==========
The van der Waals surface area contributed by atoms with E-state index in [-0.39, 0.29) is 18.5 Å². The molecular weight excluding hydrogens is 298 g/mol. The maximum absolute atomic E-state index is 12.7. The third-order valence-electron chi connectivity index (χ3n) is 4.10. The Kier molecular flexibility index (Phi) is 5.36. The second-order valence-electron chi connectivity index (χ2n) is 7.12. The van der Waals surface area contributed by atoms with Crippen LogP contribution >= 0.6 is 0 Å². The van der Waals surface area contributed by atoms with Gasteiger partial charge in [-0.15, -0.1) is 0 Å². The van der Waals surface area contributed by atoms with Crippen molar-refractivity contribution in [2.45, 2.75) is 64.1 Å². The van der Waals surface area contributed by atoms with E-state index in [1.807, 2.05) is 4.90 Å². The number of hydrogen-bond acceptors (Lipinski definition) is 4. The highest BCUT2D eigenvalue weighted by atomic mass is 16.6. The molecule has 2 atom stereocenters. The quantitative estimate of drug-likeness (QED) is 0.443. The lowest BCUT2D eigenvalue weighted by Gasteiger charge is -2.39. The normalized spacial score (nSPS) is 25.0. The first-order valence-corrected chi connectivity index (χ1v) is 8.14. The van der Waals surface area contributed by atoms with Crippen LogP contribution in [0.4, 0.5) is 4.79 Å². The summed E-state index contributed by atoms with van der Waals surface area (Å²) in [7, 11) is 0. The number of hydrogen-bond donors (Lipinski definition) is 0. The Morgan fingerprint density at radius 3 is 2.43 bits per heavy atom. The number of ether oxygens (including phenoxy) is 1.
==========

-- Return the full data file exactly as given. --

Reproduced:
The van der Waals surface area contributed by atoms with E-state index in [-0.39, 0.29) is 18.5 Å². The molecular weight excluding hydrogens is 298 g/mol. The maximum absolute atomic E-state index is 12.7. The third-order valence-electron chi connectivity index (χ3n) is 4.10. The Kier molecular flexibility index (Phi) is 5.36. The second-order valence-electron chi connectivity index (χ2n) is 7.12. The van der Waals surface area contributed by atoms with Crippen LogP contribution >= 0.6 is 0 Å². The van der Waals surface area contributed by atoms with Gasteiger partial charge in [-0.15, -0.1) is 0 Å². The van der Waals surface area contributed by atoms with Crippen molar-refractivity contribution in [2.45, 2.75) is 64.1 Å². The van der Waals surface area contributed by atoms with E-state index in [1.807, 2.05) is 4.90 Å². The number of hydrogen-bond acceptors (Lipinski definition) is 4. The highest BCUT2D eigenvalue weighted by atomic mass is 16.6. The molecule has 2 atom stereocenters. The quantitative estimate of drug-likeness (QED) is 0.443. The lowest BCUT2D eigenvalue weighted by Gasteiger charge is -2.39. The normalized spacial score (nSPS) is 25.0. The first-order valence-corrected chi connectivity index (χ1v) is 8.14. The van der Waals surface area contributed by atoms with Crippen LogP contribution in [0.4, 0.5) is 4.79 Å². The summed E-state index contributed by atoms with van der Waals surface area (Å²) in [7, 11) is 0. The number of hydrogen-bond donors (Lipinski definition) is 0. The Morgan fingerprint density at radius 3 is 2.43 bits per heavy atom. The number of ether oxygens (including phenoxy) is 1.